By Gary Gastelu, ,
Published October 11, 2016
Shopping for a compact sedan? Begin your search at a Honda dealer. If you get lazy and stop there, don’t worry. You’re good.
The all-new 2016 Civic has raised the bar to new heights and turned every other car in the segment into an afterthought. It won the North American Car of the Year award, and while that can be a dubious honor (the Saturn Aura and Chrysler PT Cruiser are among the previous winners), in this case it was well-deserved. This Civic is so excellent, I can’t imagine how the marketing folks at the other automakers are going to deal with it.
“No, our car isn’t as good as the Civic, but do you really deserve nice things?”
In the 44 years that the Civic has existed, none has looked as sharp as this sweet ’16. The low, fastback roofline gives it a sleek, upscale style, and the interior is as premium quality as any other car for the price, which starts at $19,475.
It’s also the largest Civic ever, and the most technologically advanced. This may be Honda’s most affordable sedan, but you can get it with all the autonomous safety features the company has in its arsenal, and that includes Acura.
It can help steer between the lines, as long as they’re well-marked, and it does that well. It will brake before you hit another car or a wayward pedestrian. If you don’t notice that you’re driving off the road, it intervenes and does its best to keep it from happening. In light of all the above, the adaptive cruise control system and passenger side blind spot camera seem almost mundane.
But while all those features make this like no Civic before, it’s what’s under the hood that’s truly different.
The standard engine is a new 2.0-liter 4-cylinder with a healthy 158 hp, but the Civic is also available with a 174 hp 1.5-liter 4-cylinder turbo, which means it’s the first turbocharged Honda ever sold in America.
There once was an Acura with a turbo, the 2012-2013 RDX, but it was inefficient and unloved, and it was quickly replaced with a naturally-aspirated V6. Turbos have a reputation for delivering excellent fuel economy on paper, but not in actual use. Honda’s naturally-aspirated engines, however, are notorious overachievers.
This was on my mind as I set off in a midlevel Civic EX-T, the lowest-priced turbo model at $23,035. The EPA says it gets 42 mpg on the highway. Mated to a shiftless CVT automatic, it has a nice punch when you gun it, especially when in Sport mode, and it fills the otherwise silent cabin with a smooth thrum.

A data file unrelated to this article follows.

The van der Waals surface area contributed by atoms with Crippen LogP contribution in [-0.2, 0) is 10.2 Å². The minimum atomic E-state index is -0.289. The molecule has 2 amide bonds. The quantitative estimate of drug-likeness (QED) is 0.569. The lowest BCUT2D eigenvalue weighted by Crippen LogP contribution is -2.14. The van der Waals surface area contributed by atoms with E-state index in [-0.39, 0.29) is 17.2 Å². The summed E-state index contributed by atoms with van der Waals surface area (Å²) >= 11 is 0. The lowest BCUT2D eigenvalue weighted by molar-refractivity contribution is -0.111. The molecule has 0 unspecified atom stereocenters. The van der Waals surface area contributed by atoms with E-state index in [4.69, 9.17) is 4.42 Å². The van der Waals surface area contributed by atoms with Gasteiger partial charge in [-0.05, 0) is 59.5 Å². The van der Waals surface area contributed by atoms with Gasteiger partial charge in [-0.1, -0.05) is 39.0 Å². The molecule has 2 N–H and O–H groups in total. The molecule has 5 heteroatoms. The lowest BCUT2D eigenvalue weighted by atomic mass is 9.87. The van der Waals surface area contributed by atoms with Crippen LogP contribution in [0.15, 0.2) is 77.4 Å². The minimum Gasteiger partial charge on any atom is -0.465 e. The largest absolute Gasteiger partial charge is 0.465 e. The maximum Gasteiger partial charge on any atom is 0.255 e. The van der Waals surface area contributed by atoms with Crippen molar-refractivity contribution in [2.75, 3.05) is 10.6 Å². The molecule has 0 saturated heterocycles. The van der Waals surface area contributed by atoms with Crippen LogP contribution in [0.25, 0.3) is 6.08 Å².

After a long ride, with four aboard and mostly above 70 mph, I toggled to the fuel economy display in the digital instrument cluster – a neat, single binnacle, rather than the infuriating double-decker design used in recent Civics – and learned that I had gotten 45 mpg. This was repeated on several more trips.
It’s little wonder Honda hasn’t bothered to make a new hybrid version of the Civic. The combined fuel economy is an equally impressive 35 mpg. Granted, the 2.0-liter model with the CVT returns similar numbers, but the extra power that comes with the turbo is a worthwhile bonus. Unfortunately, if you like to do the shifting, a 6-speed manual transmission is available only with the 2.0-liter in the lowest trim level Civic, and it’s not quite as efficient.
No matter what is propelling it, the Civic’s ride and handling are so composed, it’s almost as if the springs are digital. Enter a turn and the car leans a little. Exit it and it leans back. There’s virtually no rebound. It’s the same story when you hit a bump.
The trunk is huge and there’s plenty of space in the back seat, though the Civic’s archrival, the Toyota Corolla, does have more legroom. That and its bulletproof reputation are the only attributes the Corolla has going for it if you manage to drag yourself to the Toyota dealership to compare.
One thing keeping the Civic from perfection is the lack of volume and tuning knobs on its infotainment system, which is 100 percent touchscreen. But it does have Apple CarPlay and Android Auto, which let you operate some apps, including music and maps, on your smartphone via voice commands that actually work.
If you’re the owner of a 2012 Civic, which was a disappointing, penny-pinched blemish on the model’s history, I understand if you think I’m going overboard with the accolades. But Honda learned its lesson and fixed all the issues with that car for the next model year, an it hasn’t looked back since.
Clearly, it thinks you deserve nice things.
2016 Honda Civic EX-T
Base price: $23,035
As tested: $24,035
Type: 5-passenger, 4-door sedan
Engine: 1.5-liter turbocharged 4-cylinder
Power: 174 hp, 162 lb-ft
Transmission: CVT automatic
MPG: 31 city/42 hwy